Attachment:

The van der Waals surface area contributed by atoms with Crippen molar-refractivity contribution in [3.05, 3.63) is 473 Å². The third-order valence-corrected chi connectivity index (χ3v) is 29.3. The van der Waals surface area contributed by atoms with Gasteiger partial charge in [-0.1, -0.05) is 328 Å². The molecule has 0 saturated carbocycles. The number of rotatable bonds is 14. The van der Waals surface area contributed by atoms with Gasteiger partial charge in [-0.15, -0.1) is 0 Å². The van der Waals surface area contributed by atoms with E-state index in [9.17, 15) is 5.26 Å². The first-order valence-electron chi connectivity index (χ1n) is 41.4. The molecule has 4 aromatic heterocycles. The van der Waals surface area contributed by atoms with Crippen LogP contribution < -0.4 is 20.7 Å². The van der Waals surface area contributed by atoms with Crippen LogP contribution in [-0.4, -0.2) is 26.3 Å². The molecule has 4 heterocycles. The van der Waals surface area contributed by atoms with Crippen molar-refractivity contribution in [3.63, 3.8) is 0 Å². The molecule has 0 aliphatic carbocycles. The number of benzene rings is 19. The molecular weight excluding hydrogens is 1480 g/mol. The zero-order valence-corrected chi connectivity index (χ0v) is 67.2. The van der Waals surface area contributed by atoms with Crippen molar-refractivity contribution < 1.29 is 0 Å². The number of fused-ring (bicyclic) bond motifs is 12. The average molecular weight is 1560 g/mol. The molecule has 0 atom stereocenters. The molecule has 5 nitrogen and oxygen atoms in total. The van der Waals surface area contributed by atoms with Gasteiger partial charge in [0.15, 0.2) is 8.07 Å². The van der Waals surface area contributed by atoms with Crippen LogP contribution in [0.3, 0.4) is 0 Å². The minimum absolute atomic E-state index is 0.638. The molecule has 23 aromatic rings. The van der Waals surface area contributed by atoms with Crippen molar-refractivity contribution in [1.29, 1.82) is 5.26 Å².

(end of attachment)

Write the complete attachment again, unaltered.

The van der Waals surface area contributed by atoms with Crippen molar-refractivity contribution in [3.05, 3.63) is 473 Å². The third-order valence-corrected chi connectivity index (χ3v) is 29.3. The van der Waals surface area contributed by atoms with Gasteiger partial charge in [-0.1, -0.05) is 328 Å². The molecule has 0 saturated carbocycles. The number of rotatable bonds is 14. The van der Waals surface area contributed by atoms with Gasteiger partial charge in [-0.15, -0.1) is 0 Å². The van der Waals surface area contributed by atoms with E-state index in [9.17, 15) is 5.26 Å². The first-order valence-electron chi connectivity index (χ1n) is 41.4. The molecule has 4 aromatic heterocycles. The van der Waals surface area contributed by atoms with Crippen LogP contribution < -0.4 is 20.7 Å². The van der Waals surface area contributed by atoms with Crippen LogP contribution in [-0.4, -0.2) is 26.3 Å². The molecule has 4 heterocycles. The van der Waals surface area contributed by atoms with Crippen molar-refractivity contribution in [3.63, 3.8) is 0 Å². The molecule has 0 aliphatic carbocycles. The number of benzene rings is 19. The molecular weight excluding hydrogens is 1480 g/mol. The zero-order valence-corrected chi connectivity index (χ0v) is 67.2. The van der Waals surface area contributed by atoms with Crippen molar-refractivity contribution < 1.29 is 0 Å². The number of fused-ring (bicyclic) bond motifs is 12. The average molecular weight is 1560 g/mol. The molecule has 0 atom stereocenters. The molecule has 5 nitrogen and oxygen atoms in total. The van der Waals surface area contributed by atoms with Gasteiger partial charge in [0.15, 0.2) is 8.07 Å². The van der Waals surface area contributed by atoms with Crippen LogP contribution in [0.3, 0.4) is 0 Å². The minimum absolute atomic E-state index is 0.638. The molecule has 23 aromatic rings. The van der Waals surface area contributed by atoms with Crippen molar-refractivity contribution in [1.29, 1.82) is 5.26 Å².